Secondly, one of the reasons they despise religion is its corruption, hypocrisy, and involvement in violence. I accept that they have more than a point on this. There is no shortage of ammo for them! This should inspire us Christians not to react, but to live more peaceful, honest and loving lives—to walk the talk. It should encourage us to renounce the sort of extremism we see in some parts of the church and especially religious terrorism and violence. We need to ensure that we are not hypocrites. Many people in western countries need to see Christianity then they might listen again to its message. One way we can do this is give those who oppose us the honour of our respect and allow them the space to believe differently. One of the reasons atheists are responding like this is because they are in many cases, marginalised. Jesus was the friend of those at the margins, so we should be.Thirdly, we can take the opportunity to expose the “logical” contradictions of atheism. The biggest problems atheism has are, first, ‘what got the ball rolling in creation?’—the problem of all we know and experience coming from nothing; ‘is something as complex as this creation really explainable through natural means?—the problem of the clear evidence of amazing order and design. God is our answer to both questions. Atheists have no answers that work, that this all emerged by chance and “natural processes” is hardly any more reasonable than the God-hypothesis. When atheists can give a rational alternative to these questions, then I and the majority of people in the world who do in fact believe in some God or gods might start to take it more seriously. (Of course at this point an atheist will likely say but God is not a rational answer. In a sense they are right. But, we don’t need a rational answer as we don’t have to play by their “reason” rules, as we don’t claim that God is knowable rationally—he is knowable through revelation and yet unknowable because he is beyond knowing in that rational sense. That is why we talk past each other so much. Then again, is it “rational” to argue for “no cause”?).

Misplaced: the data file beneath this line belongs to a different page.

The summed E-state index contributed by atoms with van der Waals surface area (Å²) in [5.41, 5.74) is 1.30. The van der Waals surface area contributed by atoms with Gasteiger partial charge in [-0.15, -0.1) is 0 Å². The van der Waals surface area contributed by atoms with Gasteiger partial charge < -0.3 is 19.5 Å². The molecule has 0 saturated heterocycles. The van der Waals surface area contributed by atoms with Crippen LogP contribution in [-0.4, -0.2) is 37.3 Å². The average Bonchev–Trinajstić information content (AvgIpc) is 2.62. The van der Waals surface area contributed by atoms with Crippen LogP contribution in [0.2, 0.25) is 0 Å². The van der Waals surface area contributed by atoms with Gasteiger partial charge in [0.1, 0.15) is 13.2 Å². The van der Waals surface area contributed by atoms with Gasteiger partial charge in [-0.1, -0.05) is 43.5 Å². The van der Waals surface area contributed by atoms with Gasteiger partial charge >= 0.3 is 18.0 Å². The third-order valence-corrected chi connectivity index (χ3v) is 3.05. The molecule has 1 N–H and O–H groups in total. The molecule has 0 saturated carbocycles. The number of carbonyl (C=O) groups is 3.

I also think we need to remind atheists and secularists that the removal of religion from the public sphere is not neutral—it is as biased as a world full of crosses or Muslim crescents. It would be neutral if such signs and symbols had never existed—but they have, so removing them is not neutral, it is an act of belief and cultural imperialism. It declares that there is no God and no religion and promulgates an alternative “religion”, atheism. The thing is, there is no neutral position, as Bob Dylan says “you’ve got to serve somebody.” So, they will meet strong resistance in trying to stop public expressions of faith. I mean, why can’t you put up a cross? They shouldn’t care as much. Personally, I am an advocate of the separation of atheism and the state—joking. They too can put up their signs etc. Let the people decide what they believe.So, overall, it may turn out over time to be a good thing. It will certainly raise the discussion. The modern atheist movement, like extreme Islam, and increasing moral decay, gives us something to present the Jesus’ story against. When everything is grey, the light of the gospel is hard to see. The world is getting darker, and that gives us a growing new opportunity. We need to all arm ourselves with tools to raise questions of atheism—and more importantly, listen, learn and show them love.